Another �no brainer� is to invest in railroads. Due to their energy efficiency, railroads will benefit long term from relative oil scarcity. America�s CSX (NYSE: CSX) and Genesee and Wyoming (NYSE: GWR) are my current favorites, while China�s Gunagshin (NYSE: GSH) is a more speculative alternative.

    Firms that produce coal and natural gas will also be big beneficiaries. Amongst coal producers, America�s Peabody (NYSE: BTU) and China�s Yanzhou Mining (NYSE: YZC) are good selections. As for natural gas, no firm is a match for Russia�s Gazprom (OTC: OGZPMY).

    Investors should not shy away from oil firms either. Oil firms� valuations have not risen anywhere near as fast as spot oil prices, reflecting the markets� sober assessment that oil prices are heading back down to more reasonable levels. America�s Chevron (NYSE: CVX) and Spain�s Repsol (NYSE: REP) are good choices. Both firms have large natural gas deposits, and Chevron is heavily involved in commercialization of GTL technology.

    What about firms directly involved in GTL/CTL technology? America�s Headwaters (NYSE: HW) and South Africa�s Sasol (NYSE: SSL) are solid profitable choices. As for the coming boom in nuclear power, America�s Duratek (NNM: DRTK) is a leader in the management of radioactive waste streams, and is superbly positioned to benefit from nuclear power�s renewed popularity.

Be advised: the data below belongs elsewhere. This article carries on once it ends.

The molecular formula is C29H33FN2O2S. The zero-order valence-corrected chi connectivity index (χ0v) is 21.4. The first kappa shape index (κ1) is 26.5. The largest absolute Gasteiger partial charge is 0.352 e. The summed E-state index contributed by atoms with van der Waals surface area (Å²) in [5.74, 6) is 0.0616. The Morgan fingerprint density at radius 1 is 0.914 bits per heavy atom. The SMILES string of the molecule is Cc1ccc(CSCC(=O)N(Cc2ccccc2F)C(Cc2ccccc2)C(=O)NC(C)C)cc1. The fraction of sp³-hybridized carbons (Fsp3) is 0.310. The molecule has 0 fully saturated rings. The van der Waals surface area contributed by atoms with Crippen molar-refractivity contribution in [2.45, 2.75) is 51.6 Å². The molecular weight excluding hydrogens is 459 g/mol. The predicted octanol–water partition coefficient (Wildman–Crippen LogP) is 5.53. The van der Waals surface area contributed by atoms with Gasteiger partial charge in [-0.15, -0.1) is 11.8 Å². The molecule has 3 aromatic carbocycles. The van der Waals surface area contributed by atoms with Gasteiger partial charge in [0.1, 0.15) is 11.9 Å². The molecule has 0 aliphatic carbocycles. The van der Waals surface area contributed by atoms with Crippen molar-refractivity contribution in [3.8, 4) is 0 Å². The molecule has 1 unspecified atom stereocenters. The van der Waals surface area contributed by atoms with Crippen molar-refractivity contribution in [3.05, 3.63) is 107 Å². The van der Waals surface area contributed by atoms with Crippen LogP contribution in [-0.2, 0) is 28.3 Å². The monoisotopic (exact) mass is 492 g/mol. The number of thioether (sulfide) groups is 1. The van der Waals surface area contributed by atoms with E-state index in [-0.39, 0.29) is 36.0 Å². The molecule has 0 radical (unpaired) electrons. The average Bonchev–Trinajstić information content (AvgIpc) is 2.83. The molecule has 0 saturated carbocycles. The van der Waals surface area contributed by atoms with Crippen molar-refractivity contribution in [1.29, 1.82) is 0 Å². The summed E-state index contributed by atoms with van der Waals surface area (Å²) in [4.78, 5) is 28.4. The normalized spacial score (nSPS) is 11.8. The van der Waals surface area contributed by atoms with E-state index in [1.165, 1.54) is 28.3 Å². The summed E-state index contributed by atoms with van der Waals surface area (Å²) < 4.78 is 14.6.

Then, of course, there is General Electric (NYSE: GE), a firm involved in wind power, nuclear power, clean coal technology, energy conservation, and a myriad other unrelated activities.

  • therealgabewhatley by therealgabewhatley Oct 21, 2005 6:49 PM Flag

    The oil price rise is generating some absurd analysis, but also interesting opportunities.

    Jonathan Lipow 20 Oct 05

    With oil �stabilizing� in the $60-70 per barrel range, there has been a lot of talk about the impact of high oil prices on global output and inflation. Nearly all of this talk is simply a distraction. What investors have to focus on is the long run implications of higher oil prices, and what this means for portfolio strategy.
    First, let us consider the popular obsession with the �inevitable� oil shock induced recession that the press claims is around the corner. While it is certainly true that a decline in oil production would trigger recession as it has in the past, today�s high oil prices are the result of burgeoning demand rather than supply disruptions. In other words, people concerned with oil induced recessions are effectively saying that rapid economic growth causes recessions. The claim is nonsense.